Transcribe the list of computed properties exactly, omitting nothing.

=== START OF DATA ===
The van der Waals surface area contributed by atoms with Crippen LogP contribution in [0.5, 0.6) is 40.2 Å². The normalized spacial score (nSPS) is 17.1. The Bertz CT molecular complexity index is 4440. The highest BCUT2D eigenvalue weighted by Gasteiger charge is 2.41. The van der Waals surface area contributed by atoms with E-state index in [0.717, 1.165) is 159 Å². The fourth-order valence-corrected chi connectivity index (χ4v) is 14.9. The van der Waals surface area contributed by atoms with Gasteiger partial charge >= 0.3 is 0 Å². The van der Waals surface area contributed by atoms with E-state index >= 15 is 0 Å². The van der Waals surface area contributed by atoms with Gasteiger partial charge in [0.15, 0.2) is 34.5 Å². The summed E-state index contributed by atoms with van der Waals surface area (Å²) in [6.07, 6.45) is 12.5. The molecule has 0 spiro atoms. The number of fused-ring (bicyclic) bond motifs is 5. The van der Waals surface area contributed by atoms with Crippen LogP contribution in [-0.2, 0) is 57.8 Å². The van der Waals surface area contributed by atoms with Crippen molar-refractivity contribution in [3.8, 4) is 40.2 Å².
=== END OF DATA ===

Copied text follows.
The van der Waals surface area contributed by atoms with Crippen LogP contribution in [0.5, 0.6) is 40.2 Å². The normalized spacial score (nSPS) is 17.1. The Bertz CT molecular complexity index is 4440. The highest BCUT2D eigenvalue weighted by Gasteiger charge is 2.41. The van der Waals surface area contributed by atoms with E-state index in [0.717, 1.165) is 159 Å². The fourth-order valence-corrected chi connectivity index (χ4v) is 14.9. The van der Waals surface area contributed by atoms with Gasteiger partial charge >= 0.3 is 0 Å². The van der Waals surface area contributed by atoms with E-state index >= 15 is 0 Å². The van der Waals surface area contributed by atoms with Gasteiger partial charge in [0.15, 0.2) is 34.5 Å². The summed E-state index contributed by atoms with van der Waals surface area (Å²) in [6.07, 6.45) is 12.5. The molecule has 0 spiro atoms. The number of fused-ring (bicyclic) bond motifs is 5. The van der Waals surface area contributed by atoms with Crippen LogP contribution in [-0.2, 0) is 57.8 Å². The van der Waals surface area contributed by atoms with Crippen molar-refractivity contribution in [3.8, 4) is 40.2 Å².